Good Begets Good and Bad Begets Bad: Green Grass Theory

Complaining begets more complaints. Anger begets more anger. And optimism begets more optimism

Simon Sinek

Beget means brings about or gives rise to something. In that regard, one thing Dr. Dean Ornish reported, in his study of cardiovascular disease, was that anger begets anger. He explained that letting out your emotions or getting angry by yelling or in other forms did not end anger, it actually encouraged it. Similarly, positive health behavior studies cited how better food choices, like involvement in sports and time with parents brings about more desirable behaviors. These studies show that it is not just bad that begets bad, GOOD BEGETS GOOD.

A prediction is a theory. The Green Grass Theory predicts that good actions bring about or beget more good actions and the cumulative effect of these actions will create desirable results. Good, meaning productive, effective, correct etc.  actions are the only way to create a desirable result. Only improved actions can improve the process and better results are only possible from an improved process.

The Green Grass Theory prediction suggests that engaging in good or health promoting behaviors will crowd out bad behavior. Interestingly, recently there have been multiple mentions of a crowding out effect. Currently  and unfortunately, because of promotion and availability, the opposite is happening that is bad behaviors are crowding out good behaviors. To have the world we want, we need to alter this trend.

We can alter this trend with what I have termed, and written about, “The Green Grass Theory”. As previously noted in the post, Terrorism Cannot be Prevented Or Eliminated, our current approach, or prevailing style, because it simply tries to mainly lessen terrorism, without making it truly better. If we want a better tomorrow, it can only happen by taking deliberate actions that can generate a new reality.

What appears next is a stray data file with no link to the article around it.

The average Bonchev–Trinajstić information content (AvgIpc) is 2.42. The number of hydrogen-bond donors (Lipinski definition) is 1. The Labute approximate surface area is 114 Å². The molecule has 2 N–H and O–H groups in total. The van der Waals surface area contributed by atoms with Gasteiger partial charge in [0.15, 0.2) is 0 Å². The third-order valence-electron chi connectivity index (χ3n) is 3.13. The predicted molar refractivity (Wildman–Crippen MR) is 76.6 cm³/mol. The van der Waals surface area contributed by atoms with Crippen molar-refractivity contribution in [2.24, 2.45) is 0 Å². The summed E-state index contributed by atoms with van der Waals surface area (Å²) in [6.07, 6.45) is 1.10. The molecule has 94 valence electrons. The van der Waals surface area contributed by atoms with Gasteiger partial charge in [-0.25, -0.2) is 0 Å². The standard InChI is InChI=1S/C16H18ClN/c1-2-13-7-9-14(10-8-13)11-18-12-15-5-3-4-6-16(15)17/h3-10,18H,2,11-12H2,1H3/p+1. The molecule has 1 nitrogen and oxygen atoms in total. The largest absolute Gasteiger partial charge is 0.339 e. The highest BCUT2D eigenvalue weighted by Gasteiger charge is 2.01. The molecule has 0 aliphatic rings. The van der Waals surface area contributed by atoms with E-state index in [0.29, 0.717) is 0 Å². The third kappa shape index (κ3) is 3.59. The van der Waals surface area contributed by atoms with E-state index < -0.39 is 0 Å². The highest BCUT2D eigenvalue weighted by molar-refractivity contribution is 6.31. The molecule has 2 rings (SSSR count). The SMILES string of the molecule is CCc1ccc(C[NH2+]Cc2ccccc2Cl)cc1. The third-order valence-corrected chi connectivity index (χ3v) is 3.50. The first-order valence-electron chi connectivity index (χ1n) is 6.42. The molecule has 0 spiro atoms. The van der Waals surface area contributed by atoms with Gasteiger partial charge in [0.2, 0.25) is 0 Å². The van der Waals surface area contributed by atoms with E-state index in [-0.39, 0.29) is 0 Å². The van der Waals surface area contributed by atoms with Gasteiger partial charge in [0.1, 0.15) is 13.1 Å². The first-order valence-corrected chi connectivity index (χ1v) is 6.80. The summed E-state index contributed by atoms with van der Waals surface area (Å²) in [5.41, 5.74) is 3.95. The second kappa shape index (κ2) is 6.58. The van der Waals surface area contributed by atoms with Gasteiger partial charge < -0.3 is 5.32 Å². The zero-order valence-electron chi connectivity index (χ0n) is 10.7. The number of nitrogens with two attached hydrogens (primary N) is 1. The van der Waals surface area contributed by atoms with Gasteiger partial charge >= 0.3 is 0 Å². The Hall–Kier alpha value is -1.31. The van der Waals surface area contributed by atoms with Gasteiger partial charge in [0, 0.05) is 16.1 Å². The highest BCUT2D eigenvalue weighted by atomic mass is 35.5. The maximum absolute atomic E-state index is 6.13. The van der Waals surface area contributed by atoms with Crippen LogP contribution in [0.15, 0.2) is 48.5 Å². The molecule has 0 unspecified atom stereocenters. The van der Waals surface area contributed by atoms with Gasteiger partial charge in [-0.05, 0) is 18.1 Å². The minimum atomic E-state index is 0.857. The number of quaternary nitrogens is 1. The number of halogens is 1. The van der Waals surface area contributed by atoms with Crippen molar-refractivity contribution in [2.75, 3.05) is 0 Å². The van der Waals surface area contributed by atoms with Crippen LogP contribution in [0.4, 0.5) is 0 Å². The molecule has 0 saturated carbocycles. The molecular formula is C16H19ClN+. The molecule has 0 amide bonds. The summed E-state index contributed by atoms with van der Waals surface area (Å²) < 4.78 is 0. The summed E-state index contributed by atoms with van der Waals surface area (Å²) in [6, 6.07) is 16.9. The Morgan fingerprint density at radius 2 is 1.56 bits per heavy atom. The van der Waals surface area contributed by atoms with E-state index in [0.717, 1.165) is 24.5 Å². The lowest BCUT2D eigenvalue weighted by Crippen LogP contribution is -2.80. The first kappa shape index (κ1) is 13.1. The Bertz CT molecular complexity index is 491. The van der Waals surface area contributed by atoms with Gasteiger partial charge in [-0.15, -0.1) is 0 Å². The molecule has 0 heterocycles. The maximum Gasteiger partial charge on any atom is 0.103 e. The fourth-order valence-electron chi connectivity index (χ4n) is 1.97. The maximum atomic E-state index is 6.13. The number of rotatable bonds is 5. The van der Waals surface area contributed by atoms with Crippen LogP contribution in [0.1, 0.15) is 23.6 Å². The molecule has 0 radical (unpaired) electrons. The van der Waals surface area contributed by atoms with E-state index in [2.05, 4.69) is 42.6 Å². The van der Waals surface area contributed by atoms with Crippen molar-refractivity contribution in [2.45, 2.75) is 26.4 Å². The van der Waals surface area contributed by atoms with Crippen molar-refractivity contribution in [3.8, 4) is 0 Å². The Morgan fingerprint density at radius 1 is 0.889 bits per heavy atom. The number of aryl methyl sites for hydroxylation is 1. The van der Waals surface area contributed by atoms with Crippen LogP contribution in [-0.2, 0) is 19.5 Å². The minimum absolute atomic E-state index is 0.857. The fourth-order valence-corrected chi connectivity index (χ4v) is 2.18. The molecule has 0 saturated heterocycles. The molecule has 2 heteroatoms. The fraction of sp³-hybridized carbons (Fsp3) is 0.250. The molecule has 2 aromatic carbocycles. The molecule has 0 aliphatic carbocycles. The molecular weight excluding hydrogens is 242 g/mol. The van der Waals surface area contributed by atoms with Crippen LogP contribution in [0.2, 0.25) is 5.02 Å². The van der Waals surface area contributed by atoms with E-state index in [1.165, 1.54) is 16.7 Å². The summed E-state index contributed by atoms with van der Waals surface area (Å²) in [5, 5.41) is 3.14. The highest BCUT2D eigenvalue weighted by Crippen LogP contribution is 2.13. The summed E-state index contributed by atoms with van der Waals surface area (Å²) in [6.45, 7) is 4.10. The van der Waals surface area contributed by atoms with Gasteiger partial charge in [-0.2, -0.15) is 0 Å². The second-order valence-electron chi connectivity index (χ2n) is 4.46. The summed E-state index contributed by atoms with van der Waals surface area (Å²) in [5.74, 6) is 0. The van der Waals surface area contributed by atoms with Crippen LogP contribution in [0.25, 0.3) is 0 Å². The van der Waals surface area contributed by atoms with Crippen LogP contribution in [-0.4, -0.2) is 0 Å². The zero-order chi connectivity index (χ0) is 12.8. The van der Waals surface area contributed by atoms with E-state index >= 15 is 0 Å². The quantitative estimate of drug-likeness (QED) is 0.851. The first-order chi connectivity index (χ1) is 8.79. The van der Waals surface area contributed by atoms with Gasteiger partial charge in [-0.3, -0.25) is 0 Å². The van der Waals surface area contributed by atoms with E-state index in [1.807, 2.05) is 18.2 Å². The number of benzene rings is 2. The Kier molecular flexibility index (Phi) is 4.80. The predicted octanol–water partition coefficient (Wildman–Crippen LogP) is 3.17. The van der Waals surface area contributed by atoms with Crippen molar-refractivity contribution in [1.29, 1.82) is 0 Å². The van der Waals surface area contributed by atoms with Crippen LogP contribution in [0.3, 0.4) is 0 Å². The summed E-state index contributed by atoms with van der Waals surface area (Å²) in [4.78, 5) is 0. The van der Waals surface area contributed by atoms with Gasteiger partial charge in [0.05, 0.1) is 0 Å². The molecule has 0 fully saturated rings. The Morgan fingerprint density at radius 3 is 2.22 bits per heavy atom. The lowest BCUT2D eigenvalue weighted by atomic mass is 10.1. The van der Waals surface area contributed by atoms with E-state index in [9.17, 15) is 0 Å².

This theory suggests that creating something new and better will “crowd out” what we do not want. Good will beget or bring about more good. If it does not, the new, better reality cannot not exist (see Green Grass Theory). In my More Undoing: A Beneficial Drug Policy post, I shared how Johann Hari demonstrated, with real-life examples in his book and presentations, that when people generate a meaningful reason to live, they have a better life. Their better life then “crowds out” a destructive drug habit. The destructive drug habit is inconsistent with their better life so it is removed like an weed in an otherwise lush green lawn. If the bad habit or weed were not removed, the better life or lush lawn could not be realized. Good begets Good.

In my Science Suggests: Focus On More Good over Less Bad post, I highlighted Dr. Michael Greger’s April 26th, 2017  Nutrition Facts video, “Is It Better to Advise More Plants or Less Junk?“. In this video he documented the “crowding out” phenomenon from good food choices when students were given a free piece of fruit. Giving out fruit free was financially beneficial, over the longer term. It was cost effective because these students continued to eat more fruit more than 3 years later than those who were not given the fruit. In other words, these good choices crowded out bad choices because we can only eat so much. To help you understand,  I encourage you to watch his 5 minute video.